President Obama is looking for the most choice candidate to fill the upcoming Supreme Court vacancy. That means many things to him, as reports show…
Diversity is one important at play.
With Justice John Paul Steven just months away from retirement, the White House says President Obama is considering a more diverse pool of candidates, including whites, blacks and Hispanics — men and women — to tap for his replacement…
Obama could also try to make history again by nominating an openly gay candidate to the high court. Former Stanford Law School professor and dean Kathleen Sullivan and Stanford Law professor Pam Karlan have been mentioned as possibilities. Both are also known for their liberal-leaning writings, legal work and commentary.
The nominee will have to support abortion, but (wink) ‘not pass an abortion litmus test.’
President Obama said today he doesn’t have “litmus tests” on social issues for any Supreme Court nominee, but he supports abortion rights and he will make sure his choice “takes into account individual rights, and that includes women’s rights.”
This gets even more semantically entangled…
“Part of what our core constitutional values promote is the notion that individuals are protected in their privacy and their bodily integrity, and women are not exempt from that,” Obama said before meeting with a group of senators.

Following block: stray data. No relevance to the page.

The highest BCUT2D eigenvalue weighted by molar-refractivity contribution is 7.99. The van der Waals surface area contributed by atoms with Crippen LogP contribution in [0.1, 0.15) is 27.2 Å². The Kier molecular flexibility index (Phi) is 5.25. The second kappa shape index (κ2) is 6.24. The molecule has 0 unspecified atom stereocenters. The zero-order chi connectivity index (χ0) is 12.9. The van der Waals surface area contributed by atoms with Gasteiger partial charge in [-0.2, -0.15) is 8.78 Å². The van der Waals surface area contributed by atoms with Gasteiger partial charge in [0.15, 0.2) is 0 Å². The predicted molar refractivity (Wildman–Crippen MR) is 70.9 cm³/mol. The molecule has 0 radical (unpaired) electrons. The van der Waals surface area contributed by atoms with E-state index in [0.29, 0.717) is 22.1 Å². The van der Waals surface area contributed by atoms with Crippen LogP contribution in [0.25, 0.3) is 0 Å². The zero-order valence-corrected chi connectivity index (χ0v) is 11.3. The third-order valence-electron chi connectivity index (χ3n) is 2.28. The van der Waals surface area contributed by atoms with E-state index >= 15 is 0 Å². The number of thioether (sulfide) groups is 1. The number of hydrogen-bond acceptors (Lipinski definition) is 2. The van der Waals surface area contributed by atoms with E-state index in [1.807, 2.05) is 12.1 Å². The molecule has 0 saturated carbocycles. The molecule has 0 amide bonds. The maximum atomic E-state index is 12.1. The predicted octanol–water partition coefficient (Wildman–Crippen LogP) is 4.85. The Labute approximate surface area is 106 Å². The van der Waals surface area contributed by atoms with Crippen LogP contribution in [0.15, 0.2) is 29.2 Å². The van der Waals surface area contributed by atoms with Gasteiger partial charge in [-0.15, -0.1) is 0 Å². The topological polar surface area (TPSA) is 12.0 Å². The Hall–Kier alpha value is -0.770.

Even the Times noted that snip.
The only insight the president gave into his thinking was to say that he has no abortion litmus test but wants a justice who favors women’s rights, including “bodily integrity.”
The doublespeak isn’t always so obvious, but there we are.
And religion is getting more attention in looking at candidates’ profiles.
When Supreme Court Justice John Paul Stevens steps down this summer, he will leave the court — long dominated by Protestants — without one for the first time in its history.
That historical oddity has reopened a low-key debate as to whether the religion of a justice matters, and whether President Obama should consider the faith of his next nominee.
And that debate is going to continue for a long time.
But what we’re not hearing much about is constitutional integrity, how it is interpreted and applied, and who is most qualified from the straight jurist standard of excellence. Justice is supposed to be blind, but who determines it is getting increasingly dependent on identity politics.